In 2011, DIY singer-songwriter Nathan Edwards released his full-length album ‘New Season’. While not always perfect, it featured music delivered straight from the soul, its pastel shades often gently uplifting. For his second release, Nathan explores a few songs from the catalogue of Stephen Foster, a man credited as being the “Father of American music”. Foster’s catalogue of songs is centuries old – and the weariness of age and the heartfelt nature of some of his lyrics are both well suited to Nathan’s own sense of warmth.
The first track, ‘I Would Not Die In Springtime’, in fact, would have fit the mood of ‘New Season’ very well. Accompanying Edwards’s soft vocal tones an old-fashioned organ lurks in the back, colouring the arrangement in an understated way that would befit The Band’s Garth Hudson, while upfront, Nathan’s wife Cassie adds an excellent harmony voice. The simplicity of Foster’s original tune combined with an early seventies folksy appeal from both members of the Edwards family ensures that while this tune was written centuries ago, in folk music terms, it retains a near-timeless wonder. Tackling one of Foster’s better known songs, Edwards’s take on ‘Old Folks at Home’ blends a soft harmony vocal and an equally soft acoustic arrangement, settles for a sound that’s similar to classic James Taylor and other slightly syrupy early 70s singer-songwriters (the kind of sound Quakers on Probation aimed for regularly and failed at, at almost every hurdle). This could be written off as schmaltzy by some – and you wouldn’t necessarily be wrong, per se – but Edwards lifts the performance by peppering the tune with some excellently played lead work throughout; his hard-plucked acoustic strings have a brilliant tone with a slight influence from WG Snuffy Walden.
A similar approach drives ‘Jeannie With The Light Brown Hair’. The lead vocal has a natural power, but the bulk of this tune is not necessarily the album’s most interesting. However, a twin guitar arrangement offering a couple of well played leads lifts things considerably. Slightly sparser in part, a slow arrangement of plucked strings and bass sounds provides the basis for ‘Nelly Was a Lady’, which once again finds Nathan and Cassie singing in a faultless duet. Cassie’s soft but rich voice compliments Nathan’s natural tone well, and as with most of the material, it’s the richness and depth of those voices that helps make the material so appealing; in some ways, the choice of musical arrangement is less important.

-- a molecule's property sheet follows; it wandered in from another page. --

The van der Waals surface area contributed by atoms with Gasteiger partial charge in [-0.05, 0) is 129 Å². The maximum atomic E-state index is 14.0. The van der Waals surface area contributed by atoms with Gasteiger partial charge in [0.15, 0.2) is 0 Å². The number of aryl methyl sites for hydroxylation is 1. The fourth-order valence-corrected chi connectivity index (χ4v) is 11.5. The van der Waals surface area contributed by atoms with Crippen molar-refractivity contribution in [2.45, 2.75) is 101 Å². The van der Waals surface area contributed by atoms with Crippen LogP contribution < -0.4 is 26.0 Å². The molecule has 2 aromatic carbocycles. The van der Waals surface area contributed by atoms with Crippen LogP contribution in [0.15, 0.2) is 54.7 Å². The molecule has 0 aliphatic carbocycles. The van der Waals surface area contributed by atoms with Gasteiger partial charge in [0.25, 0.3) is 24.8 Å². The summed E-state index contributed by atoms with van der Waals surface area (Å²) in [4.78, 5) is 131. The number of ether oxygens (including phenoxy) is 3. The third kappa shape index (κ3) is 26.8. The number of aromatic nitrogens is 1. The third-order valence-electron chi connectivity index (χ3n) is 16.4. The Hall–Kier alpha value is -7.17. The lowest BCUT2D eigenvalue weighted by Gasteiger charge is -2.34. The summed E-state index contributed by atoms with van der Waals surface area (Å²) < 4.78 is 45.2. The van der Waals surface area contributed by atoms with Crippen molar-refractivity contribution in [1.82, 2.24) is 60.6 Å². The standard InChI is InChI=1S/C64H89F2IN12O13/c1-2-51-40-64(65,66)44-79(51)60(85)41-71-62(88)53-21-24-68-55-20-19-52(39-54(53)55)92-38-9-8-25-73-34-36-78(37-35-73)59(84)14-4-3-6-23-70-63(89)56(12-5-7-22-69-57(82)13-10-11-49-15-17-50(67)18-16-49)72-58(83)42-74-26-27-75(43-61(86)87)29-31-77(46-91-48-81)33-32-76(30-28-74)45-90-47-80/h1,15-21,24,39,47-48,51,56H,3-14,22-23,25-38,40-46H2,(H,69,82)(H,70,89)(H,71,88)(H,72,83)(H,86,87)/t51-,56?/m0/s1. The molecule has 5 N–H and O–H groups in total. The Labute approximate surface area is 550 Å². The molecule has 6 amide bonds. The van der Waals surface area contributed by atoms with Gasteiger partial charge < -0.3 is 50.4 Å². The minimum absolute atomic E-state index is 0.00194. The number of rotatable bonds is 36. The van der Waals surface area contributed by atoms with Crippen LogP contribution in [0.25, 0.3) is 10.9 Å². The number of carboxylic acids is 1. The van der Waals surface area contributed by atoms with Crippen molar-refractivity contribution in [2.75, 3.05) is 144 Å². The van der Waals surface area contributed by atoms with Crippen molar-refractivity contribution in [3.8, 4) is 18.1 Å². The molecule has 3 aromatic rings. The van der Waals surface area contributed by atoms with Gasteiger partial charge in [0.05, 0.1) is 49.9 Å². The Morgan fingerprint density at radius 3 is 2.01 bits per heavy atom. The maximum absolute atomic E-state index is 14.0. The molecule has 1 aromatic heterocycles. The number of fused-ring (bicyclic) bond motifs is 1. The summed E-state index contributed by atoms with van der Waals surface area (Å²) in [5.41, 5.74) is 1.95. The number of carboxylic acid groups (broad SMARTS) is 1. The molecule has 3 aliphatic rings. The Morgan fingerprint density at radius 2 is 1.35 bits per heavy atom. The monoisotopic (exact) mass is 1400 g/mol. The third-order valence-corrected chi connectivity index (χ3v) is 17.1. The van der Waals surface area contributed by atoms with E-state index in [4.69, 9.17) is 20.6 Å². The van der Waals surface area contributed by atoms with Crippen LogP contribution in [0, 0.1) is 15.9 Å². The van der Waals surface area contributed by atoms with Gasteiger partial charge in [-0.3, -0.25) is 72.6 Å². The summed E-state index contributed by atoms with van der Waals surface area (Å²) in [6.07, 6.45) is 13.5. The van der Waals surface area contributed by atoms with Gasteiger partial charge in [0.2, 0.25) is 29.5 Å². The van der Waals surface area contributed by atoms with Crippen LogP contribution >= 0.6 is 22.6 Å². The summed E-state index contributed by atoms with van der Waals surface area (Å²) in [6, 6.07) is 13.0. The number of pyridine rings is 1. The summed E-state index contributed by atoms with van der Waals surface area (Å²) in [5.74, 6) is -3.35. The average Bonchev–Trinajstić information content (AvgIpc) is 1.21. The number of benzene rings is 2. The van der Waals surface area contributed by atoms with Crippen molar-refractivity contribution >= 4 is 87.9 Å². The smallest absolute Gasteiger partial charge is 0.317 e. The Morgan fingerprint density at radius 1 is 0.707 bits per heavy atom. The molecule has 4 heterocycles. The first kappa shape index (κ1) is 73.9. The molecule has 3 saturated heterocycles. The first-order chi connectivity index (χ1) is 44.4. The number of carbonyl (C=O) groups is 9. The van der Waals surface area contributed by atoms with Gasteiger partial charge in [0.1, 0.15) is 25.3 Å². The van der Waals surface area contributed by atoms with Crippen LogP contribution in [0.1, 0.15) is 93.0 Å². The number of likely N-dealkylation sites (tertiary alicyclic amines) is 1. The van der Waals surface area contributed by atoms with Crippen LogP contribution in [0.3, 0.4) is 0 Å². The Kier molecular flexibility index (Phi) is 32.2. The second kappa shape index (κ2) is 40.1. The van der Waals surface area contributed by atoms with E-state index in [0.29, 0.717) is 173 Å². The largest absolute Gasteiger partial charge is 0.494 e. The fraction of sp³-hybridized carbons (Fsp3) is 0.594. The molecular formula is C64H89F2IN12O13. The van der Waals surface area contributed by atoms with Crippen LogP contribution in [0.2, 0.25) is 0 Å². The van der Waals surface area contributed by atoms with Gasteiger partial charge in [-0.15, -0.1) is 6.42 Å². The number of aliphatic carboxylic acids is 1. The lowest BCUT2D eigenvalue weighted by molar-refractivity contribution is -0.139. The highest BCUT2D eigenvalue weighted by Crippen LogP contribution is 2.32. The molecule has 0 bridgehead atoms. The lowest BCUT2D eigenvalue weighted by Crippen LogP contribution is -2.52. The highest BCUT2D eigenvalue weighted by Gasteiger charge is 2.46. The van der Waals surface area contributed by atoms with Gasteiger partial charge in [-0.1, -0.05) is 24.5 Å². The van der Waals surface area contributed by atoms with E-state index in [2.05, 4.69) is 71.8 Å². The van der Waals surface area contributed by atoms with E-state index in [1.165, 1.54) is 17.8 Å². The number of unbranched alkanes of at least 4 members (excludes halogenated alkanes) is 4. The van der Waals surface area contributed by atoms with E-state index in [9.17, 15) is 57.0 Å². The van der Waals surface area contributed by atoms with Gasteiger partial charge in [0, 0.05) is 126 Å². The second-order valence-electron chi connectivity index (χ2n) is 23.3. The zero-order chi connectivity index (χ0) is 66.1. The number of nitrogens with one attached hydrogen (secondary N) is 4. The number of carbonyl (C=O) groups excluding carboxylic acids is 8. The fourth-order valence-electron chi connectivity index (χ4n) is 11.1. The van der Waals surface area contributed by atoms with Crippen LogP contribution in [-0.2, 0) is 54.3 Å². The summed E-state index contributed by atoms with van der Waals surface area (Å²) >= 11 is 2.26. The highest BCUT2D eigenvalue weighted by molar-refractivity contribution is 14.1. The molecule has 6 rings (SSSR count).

A slow and somewhat restrained run through of ‘Oh Susannah’ retains all of the homespun warmth of the other performances – a solid acoustic line in the right channel, a gently crying electric lead in the right – peppered with a little banjo and some lovely harmonies. Despite a great arrangement, it somehow comes across as this disc’s weak link, perhaps due to the song being over-familiar. If nothing else, it’s still far more user-friendly than Neil Young & Crazy Horse’s ragged rendition from 2012. The intro to ‘Hard Times Come Again No More’ features some hard acoustic sounds delivered with a easy slide of the fingers – again, it’s hard not to think of the excellent Snuffy Walden, especially during a brief solo – while elsewhere, finger-picking provides a blanket for an equally soft and appealing vocal. Just as the organ had provided a little musical colour on the opening track, that role here is handed to a sparsely played violin, interesting enough but never tempted to upstage the vocal in terms of the main melody. It’s a simple, somewhat wistful number, and yet it sounds so complete.
As it stands, this disc may not be the most musically varied, but it includes some excellent performances. It may have been better yet if Nathan had chosen another lesser-known composition to replace ‘Oh Susanna’, but at least he stayed clear of the overtly jaunty ‘Camptown Races’ – that surely would have jarred among some of this more melancholy material. Although only eight songs in length, ‘The Songs of Stephen Foster’ wisely follows the maxim that less is more. It’s better two have eight fantastic performances alone than it is to pad things out. It’s to Mr. Edwards’s credit that, given the broadness of the Foster catalogue, he could settle for this slim volume knowing he could do his utmost to make the release not only enjoyable, but perhaps leaving his audience wanting a little more.
With eight numbers of a pastoral nature, ‘The Music of Stephen Foster’ can be streamed/purchased from Nathan’s Bandcamp link below.